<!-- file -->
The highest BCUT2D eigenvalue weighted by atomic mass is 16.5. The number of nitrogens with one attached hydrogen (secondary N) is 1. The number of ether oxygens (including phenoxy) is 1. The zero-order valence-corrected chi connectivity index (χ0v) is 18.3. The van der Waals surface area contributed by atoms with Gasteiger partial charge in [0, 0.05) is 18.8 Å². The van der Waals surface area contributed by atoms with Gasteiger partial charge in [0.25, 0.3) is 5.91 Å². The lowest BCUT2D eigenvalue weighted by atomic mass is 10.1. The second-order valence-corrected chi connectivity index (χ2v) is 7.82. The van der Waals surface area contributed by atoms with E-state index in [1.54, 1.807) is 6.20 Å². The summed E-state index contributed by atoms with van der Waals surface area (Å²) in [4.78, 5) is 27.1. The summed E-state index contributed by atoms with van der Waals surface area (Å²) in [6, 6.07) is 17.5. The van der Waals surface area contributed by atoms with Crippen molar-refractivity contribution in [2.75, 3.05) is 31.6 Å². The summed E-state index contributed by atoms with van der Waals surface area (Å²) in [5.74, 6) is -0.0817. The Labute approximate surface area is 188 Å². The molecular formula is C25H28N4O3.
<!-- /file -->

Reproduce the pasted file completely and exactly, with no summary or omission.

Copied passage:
The highest BCUT2D eigenvalue weighted by atomic mass is 16.5. The number of nitrogens with one attached hydrogen (secondary N) is 1. The number of ether oxygens (including phenoxy) is 1. The zero-order valence-corrected chi connectivity index (χ0v) is 18.3. The van der Waals surface area contributed by atoms with Gasteiger partial charge in [0, 0.05) is 18.8 Å². The van der Waals surface area contributed by atoms with Gasteiger partial charge in [0.25, 0.3) is 5.91 Å². The lowest BCUT2D eigenvalue weighted by atomic mass is 10.1. The second-order valence-corrected chi connectivity index (χ2v) is 7.82. The van der Waals surface area contributed by atoms with E-state index in [1.54, 1.807) is 6.20 Å². The summed E-state index contributed by atoms with van der Waals surface area (Å²) in [4.78, 5) is 27.1. The summed E-state index contributed by atoms with van der Waals surface area (Å²) in [6, 6.07) is 17.5. The van der Waals surface area contributed by atoms with Crippen molar-refractivity contribution in [2.75, 3.05) is 31.6 Å². The summed E-state index contributed by atoms with van der Waals surface area (Å²) in [5.74, 6) is -0.0817. The Labute approximate surface area is 188 Å². The molecular formula is C25H28N4O3.